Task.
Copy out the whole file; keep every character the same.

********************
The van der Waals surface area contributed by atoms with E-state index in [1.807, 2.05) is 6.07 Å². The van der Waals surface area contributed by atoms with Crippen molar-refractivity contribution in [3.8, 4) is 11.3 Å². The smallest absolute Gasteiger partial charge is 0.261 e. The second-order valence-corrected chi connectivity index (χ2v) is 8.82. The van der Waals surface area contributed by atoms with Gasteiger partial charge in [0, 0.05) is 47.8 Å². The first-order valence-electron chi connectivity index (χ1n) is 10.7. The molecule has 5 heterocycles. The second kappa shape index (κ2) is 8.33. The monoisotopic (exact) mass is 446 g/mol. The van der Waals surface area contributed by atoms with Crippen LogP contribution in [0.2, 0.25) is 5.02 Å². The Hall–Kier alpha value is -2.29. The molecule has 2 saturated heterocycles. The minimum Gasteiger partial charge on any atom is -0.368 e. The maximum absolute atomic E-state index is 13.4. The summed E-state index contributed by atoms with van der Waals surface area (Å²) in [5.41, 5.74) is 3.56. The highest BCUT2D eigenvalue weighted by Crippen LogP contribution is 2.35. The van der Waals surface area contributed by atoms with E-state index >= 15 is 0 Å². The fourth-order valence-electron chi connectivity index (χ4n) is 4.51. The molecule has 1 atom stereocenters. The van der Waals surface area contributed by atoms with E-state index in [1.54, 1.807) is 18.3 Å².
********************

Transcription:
The van der Waals surface area contributed by atoms with E-state index in [1.807, 2.05) is 6.07 Å². The van der Waals surface area contributed by atoms with Crippen molar-refractivity contribution in [3.8, 4) is 11.3 Å². The smallest absolute Gasteiger partial charge is 0.261 e. The second-order valence-corrected chi connectivity index (χ2v) is 8.82. The van der Waals surface area contributed by atoms with Gasteiger partial charge in [0, 0.05) is 47.8 Å². The first-order valence-electron chi connectivity index (χ1n) is 10.7. The molecule has 5 heterocycles. The second kappa shape index (κ2) is 8.33. The monoisotopic (exact) mass is 446 g/mol. The van der Waals surface area contributed by atoms with Crippen LogP contribution in [0.2, 0.25) is 5.02 Å². The Hall–Kier alpha value is -2.29. The molecule has 2 saturated heterocycles. The minimum Gasteiger partial charge on any atom is -0.368 e. The maximum absolute atomic E-state index is 13.4. The summed E-state index contributed by atoms with van der Waals surface area (Å²) in [5.41, 5.74) is 3.56. The highest BCUT2D eigenvalue weighted by Crippen LogP contribution is 2.35. The van der Waals surface area contributed by atoms with E-state index >= 15 is 0 Å². The fourth-order valence-electron chi connectivity index (χ4n) is 4.51. The molecule has 1 atom stereocenters. The van der Waals surface area contributed by atoms with E-state index in [1.54, 1.807) is 18.3 Å².